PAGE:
In the latter film, Nagesh played the role of a hospital patient whose favourite pastime was to rib his fellow patients by predicting that they would be soon kicking the bucket. And then he overhears a conversation between two doctors discussing his case and predicting his own doom. The camera pans the actor’s pock marked face in a close up and a myriad expressions flow in a tidal wave of emotion and pathos. Nagesh a favourite of Kamal Haasan would play the villain in Kamal’s film ‘Apoorva Sagotharargal’. The Nagesh-Manorama pair was the piece de resistance in every single film that they did together and not once did they put a foot wrong. Manorama was matchless, she ploughed a lonely furrow and was a perfect foil to all the comedians with whom she was paired and apart from her films with Nagesh, her films with Surulirajan and later Gaundamani and Senthil all clicked in a big way.

Nagesh. Image: Youtube

Other comedians who too impressed were ‘Cho’ Ramaswamy, Surulirajan, Kumari Muthu, Y G Mahendra, Charlie and Thengai Srinivasan. Suruli had a distinct style all his own and scored with his voice modulations and body language. Cho often played the hero in films directed by him based on his plays and Srinivasan too acted in the main lead in films like ‘Kaliyuga Kannan’ which had a riveting script by the poet laureate,the late Vaali.

The golden period of Tamil film comedy ended with the Gaundamani-Senthil pair bowing out. Though they have not announced their retirement and Gaundamani has since appeared as a solo hero in a couple of films that flopped miserably, there is little chance of their teaming up again. Ably assisted in the early part of their careers by ‘Comedy’ Veerappan who usually wrote the comedy track for them, the two comedians never failed to bring the roof down with their antics. They were loud but never jarring, funny but never obscene or uncouth and they complemented each other perfectly and really ran riot in films like ‘Karagattakaran’.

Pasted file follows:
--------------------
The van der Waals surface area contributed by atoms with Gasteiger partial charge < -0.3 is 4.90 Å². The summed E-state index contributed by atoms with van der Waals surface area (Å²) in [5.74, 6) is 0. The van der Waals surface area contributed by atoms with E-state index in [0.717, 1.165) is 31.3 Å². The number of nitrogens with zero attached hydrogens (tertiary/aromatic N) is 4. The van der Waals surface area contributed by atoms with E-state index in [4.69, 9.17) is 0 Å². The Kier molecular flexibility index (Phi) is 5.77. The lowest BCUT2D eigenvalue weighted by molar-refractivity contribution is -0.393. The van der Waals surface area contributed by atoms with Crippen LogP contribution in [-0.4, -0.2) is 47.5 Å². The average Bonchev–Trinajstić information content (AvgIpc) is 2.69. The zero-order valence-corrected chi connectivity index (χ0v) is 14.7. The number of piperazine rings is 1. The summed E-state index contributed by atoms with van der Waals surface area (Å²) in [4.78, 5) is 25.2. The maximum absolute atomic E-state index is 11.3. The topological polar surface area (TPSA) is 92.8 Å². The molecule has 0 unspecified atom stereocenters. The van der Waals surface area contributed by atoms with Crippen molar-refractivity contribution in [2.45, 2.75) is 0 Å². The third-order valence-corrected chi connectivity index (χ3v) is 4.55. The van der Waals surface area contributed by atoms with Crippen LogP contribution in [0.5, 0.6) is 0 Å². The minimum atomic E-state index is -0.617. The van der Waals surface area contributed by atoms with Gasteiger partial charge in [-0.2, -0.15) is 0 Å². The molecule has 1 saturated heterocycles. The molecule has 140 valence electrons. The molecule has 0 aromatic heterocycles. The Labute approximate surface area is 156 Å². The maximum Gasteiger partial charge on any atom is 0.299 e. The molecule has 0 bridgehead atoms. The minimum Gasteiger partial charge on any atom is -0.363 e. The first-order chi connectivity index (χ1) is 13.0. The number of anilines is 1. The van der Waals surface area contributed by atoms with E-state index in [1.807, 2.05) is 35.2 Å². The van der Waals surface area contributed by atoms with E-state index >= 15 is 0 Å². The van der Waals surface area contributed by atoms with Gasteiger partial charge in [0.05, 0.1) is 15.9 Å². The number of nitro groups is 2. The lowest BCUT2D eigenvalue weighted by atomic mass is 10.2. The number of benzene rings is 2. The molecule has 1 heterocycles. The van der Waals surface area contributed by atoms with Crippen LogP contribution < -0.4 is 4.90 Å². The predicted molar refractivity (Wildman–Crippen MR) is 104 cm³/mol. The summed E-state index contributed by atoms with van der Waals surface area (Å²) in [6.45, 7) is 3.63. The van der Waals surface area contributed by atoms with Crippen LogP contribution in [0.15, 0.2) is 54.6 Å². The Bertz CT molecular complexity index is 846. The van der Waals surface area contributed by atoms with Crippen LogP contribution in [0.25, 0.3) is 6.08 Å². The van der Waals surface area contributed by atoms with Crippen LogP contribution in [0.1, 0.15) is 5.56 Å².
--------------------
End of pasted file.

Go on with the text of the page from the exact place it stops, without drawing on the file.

‘Kovai’ Sarala, often touted as successor to Manorama but hardly a patch on the ‘Aachi’ as Manorama was often called also worked with the pair and added grist to the proceedings by contributing her own bit often changing her dialect to suit the script and the storyline.

Senthil and Goundamani. Image: Youtube

A whole lot of comedians have emerged since and leading the pack have been Janagaraj,  Manobala, Vivek,  Vadivelu, ‘Pop’ Karunas, Santhanam,  M S Bhaskar, ‘Ganja Karuppu’ ‘Parota’ Suri, Karunakaran, Satish and the latest addition ‘Mottai’ Rajendran who has metamorphosed into a comedian after essaying vicious, villainous roles in films like Bala’s ‘Naan Kadavul’.

Vadivelu, dubbed the ‘Vaigai’ Puyal had a long stint at the top and his popularity soared with every film with audiences in the B and C centres rooting for him strongly. Unfortunately, he blew it all up by campaigning for the DMK in an assembly election lambasting all and sundry including actor turned politician Vijayakanth, a major voice in the industry. Overnight he became a pariah and no producer would touch him with a barge pole for four long years. He has since made a comeback with a couple of films as hero but the lackluster response to the ventures has revealed that the audience have shifted their loyalties to the new entrants like Santhanam and Suri.

Vivek matched Vadivelu step for step and also had a good rapport with the audience but of late finds himself out in the cold with the roles drying up. Today the soft spoken Suri whose limited repertoire consists of eating parotas by the dozen or rolling his eyes holds centrestage and has become the hot favourite of the new breed of heroes like Sivakarthikeyan and Vimal. Janagaraj who worked with the likes of Rajanikant and Kamal Haasan and was cast in pivotal roles has since shifted base to the US while Santhanam has turned hero with limited success.

Vadivelu and Vivek. Image: Youtube

Tamil film comedy today is a far cry from what it was yesteryear and a juxtaposition of the films and the stars in the two eras would reveal the descent from brilliance to bathos. What passes off as comedy these days is a string of risqué jokes, uncouth gestures, scripts replete with double entendre, stale and repetitive scenes and a bunch of actors who can hardly hold a candle to their illustrious predecessors.  Although actors like Vivek have their own teams to write their tracks success has been elusive and only rarely has he been able to make an impression. Santhanam has remained a poor imitation of Gaundamani but his transition as hero could mean that he would no longer be willing to play second fiddle to the heroes. To cap it all there is hardly any sign of fresh talent emerging and this might well mean that the comedy scene might not get any fillip in the near future.